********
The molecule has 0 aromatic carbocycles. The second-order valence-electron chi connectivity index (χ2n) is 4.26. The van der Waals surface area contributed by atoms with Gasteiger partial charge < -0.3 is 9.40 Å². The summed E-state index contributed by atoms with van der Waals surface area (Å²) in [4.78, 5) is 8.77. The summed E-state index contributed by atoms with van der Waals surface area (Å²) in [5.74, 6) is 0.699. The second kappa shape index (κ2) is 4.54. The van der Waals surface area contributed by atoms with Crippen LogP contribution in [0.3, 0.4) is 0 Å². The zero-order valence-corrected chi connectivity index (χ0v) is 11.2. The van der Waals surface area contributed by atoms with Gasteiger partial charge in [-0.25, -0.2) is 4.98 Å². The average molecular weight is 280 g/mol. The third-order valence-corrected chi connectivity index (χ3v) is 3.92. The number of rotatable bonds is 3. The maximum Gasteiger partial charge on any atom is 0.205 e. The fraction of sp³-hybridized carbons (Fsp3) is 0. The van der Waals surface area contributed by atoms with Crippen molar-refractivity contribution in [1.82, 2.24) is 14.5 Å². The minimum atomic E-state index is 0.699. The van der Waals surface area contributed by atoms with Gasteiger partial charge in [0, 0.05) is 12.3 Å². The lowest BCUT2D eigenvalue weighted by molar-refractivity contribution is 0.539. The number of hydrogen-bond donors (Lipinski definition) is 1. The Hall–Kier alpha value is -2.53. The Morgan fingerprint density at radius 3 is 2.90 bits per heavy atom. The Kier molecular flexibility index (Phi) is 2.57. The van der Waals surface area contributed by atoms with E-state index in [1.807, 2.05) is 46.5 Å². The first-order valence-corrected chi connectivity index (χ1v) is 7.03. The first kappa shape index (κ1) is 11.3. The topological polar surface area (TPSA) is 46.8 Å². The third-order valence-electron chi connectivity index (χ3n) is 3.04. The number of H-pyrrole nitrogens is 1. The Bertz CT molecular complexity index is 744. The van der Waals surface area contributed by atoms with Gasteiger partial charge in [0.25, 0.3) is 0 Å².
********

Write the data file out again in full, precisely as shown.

The molecule has 0 aromatic carbocycles. The second-order valence-electron chi connectivity index (χ2n) is 4.26. The van der Waals surface area contributed by atoms with Gasteiger partial charge < -0.3 is 9.40 Å². The summed E-state index contributed by atoms with van der Waals surface area (Å²) in [4.78, 5) is 8.77. The summed E-state index contributed by atoms with van der Waals surface area (Å²) in [5.74, 6) is 0.699. The second kappa shape index (κ2) is 4.54. The van der Waals surface area contributed by atoms with Crippen LogP contribution in [0.3, 0.4) is 0 Å². The zero-order valence-corrected chi connectivity index (χ0v) is 11.2. The van der Waals surface area contributed by atoms with Gasteiger partial charge in [-0.25, -0.2) is 4.98 Å². The average molecular weight is 280 g/mol. The third-order valence-corrected chi connectivity index (χ3v) is 3.92. The number of rotatable bonds is 3. The maximum Gasteiger partial charge on any atom is 0.205 e. The fraction of sp³-hybridized carbons (Fsp3) is 0. The van der Waals surface area contributed by atoms with Crippen molar-refractivity contribution in [1.82, 2.24) is 14.5 Å². The minimum atomic E-state index is 0.699. The van der Waals surface area contributed by atoms with Gasteiger partial charge in [0, 0.05) is 12.3 Å². The lowest BCUT2D eigenvalue weighted by molar-refractivity contribution is 0.539. The number of hydrogen-bond donors (Lipinski definition) is 1. The Hall–Kier alpha value is -2.53. The Morgan fingerprint density at radius 3 is 2.90 bits per heavy atom. The Kier molecular flexibility index (Phi) is 2.57. The van der Waals surface area contributed by atoms with E-state index in [1.807, 2.05) is 46.5 Å². The first-order valence-corrected chi connectivity index (χ1v) is 7.03. The first kappa shape index (κ1) is 11.3. The topological polar surface area (TPSA) is 46.8 Å². The third-order valence-electron chi connectivity index (χ3n) is 3.04. The number of H-pyrrole nitrogens is 1. The Bertz CT molecular complexity index is 744. The van der Waals surface area contributed by atoms with Gasteiger partial charge in [0.25, 0.3) is 0 Å².